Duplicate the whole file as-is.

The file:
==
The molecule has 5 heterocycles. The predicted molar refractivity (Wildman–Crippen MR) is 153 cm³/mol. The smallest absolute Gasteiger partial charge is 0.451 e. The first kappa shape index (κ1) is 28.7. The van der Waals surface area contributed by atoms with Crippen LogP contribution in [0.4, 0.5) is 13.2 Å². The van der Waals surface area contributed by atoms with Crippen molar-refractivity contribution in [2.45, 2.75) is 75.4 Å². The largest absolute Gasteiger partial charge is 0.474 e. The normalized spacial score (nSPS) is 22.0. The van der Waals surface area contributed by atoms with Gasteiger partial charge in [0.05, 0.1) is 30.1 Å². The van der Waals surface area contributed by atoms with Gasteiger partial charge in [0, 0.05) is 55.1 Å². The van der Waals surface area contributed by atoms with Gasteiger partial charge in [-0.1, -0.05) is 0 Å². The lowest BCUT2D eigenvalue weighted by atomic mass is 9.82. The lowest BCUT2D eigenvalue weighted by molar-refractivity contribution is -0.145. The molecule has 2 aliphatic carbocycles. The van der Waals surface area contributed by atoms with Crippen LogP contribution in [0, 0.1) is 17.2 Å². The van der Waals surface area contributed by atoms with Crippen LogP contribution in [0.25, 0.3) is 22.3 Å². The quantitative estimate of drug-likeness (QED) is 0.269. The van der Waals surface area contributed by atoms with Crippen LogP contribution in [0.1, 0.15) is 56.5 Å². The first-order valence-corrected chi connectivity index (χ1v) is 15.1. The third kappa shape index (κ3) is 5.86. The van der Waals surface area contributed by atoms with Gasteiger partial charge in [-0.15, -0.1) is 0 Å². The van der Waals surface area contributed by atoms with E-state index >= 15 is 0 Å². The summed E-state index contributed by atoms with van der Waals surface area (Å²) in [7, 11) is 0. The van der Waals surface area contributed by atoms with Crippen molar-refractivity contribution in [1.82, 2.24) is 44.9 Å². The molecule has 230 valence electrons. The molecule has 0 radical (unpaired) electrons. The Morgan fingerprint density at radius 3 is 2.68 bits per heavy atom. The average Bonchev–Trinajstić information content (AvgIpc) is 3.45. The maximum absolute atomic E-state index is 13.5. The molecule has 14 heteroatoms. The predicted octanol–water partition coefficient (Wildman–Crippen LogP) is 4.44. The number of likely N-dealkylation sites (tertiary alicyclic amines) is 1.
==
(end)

The molecule has 5 heterocycles. The predicted molar refractivity (Wildman–Crippen MR) is 153 cm³/mol. The smallest absolute Gasteiger partial charge is 0.451 e. The first kappa shape index (κ1) is 28.7. The van der Waals surface area contributed by atoms with Crippen LogP contribution in [0.4, 0.5) is 13.2 Å². The van der Waals surface area contributed by atoms with Crippen molar-refractivity contribution in [2.45, 2.75) is 75.4 Å². The largest absolute Gasteiger partial charge is 0.474 e. The normalized spacial score (nSPS) is 22.0. The van der Waals surface area contributed by atoms with Gasteiger partial charge in [0.05, 0.1) is 30.1 Å². The van der Waals surface area contributed by atoms with Gasteiger partial charge in [0, 0.05) is 55.1 Å². The van der Waals surface area contributed by atoms with Gasteiger partial charge in [-0.1, -0.05) is 0 Å². The lowest BCUT2D eigenvalue weighted by atomic mass is 9.82. The lowest BCUT2D eigenvalue weighted by molar-refractivity contribution is -0.145. The molecule has 2 aliphatic carbocycles. The van der Waals surface area contributed by atoms with Crippen LogP contribution in [0, 0.1) is 17.2 Å². The van der Waals surface area contributed by atoms with Crippen LogP contribution in [0.25, 0.3) is 22.3 Å². The quantitative estimate of drug-likeness (QED) is 0.269. The van der Waals surface area contributed by atoms with Crippen LogP contribution in [0.1, 0.15) is 56.5 Å². The first-order valence-corrected chi connectivity index (χ1v) is 15.1. The third kappa shape index (κ3) is 5.86. The van der Waals surface area contributed by atoms with Gasteiger partial charge in [-0.15, -0.1) is 0 Å². The van der Waals surface area contributed by atoms with E-state index >= 15 is 0 Å². The summed E-state index contributed by atoms with van der Waals surface area (Å²) in [7, 11) is 0. The van der Waals surface area contributed by atoms with Crippen molar-refractivity contribution in [1.82, 2.24) is 44.9 Å². The molecule has 230 valence electrons. The molecule has 0 radical (unpaired) electrons. The Morgan fingerprint density at radius 3 is 2.68 bits per heavy atom. The average Bonchev–Trinajstić information content (AvgIpc) is 3.45. The maximum absolute atomic E-state index is 13.5. The molecule has 14 heteroatoms. The predicted octanol–water partition coefficient (Wildman–Crippen LogP) is 4.44. The number of likely N-dealkylation sites (tertiary alicyclic amines) is 1.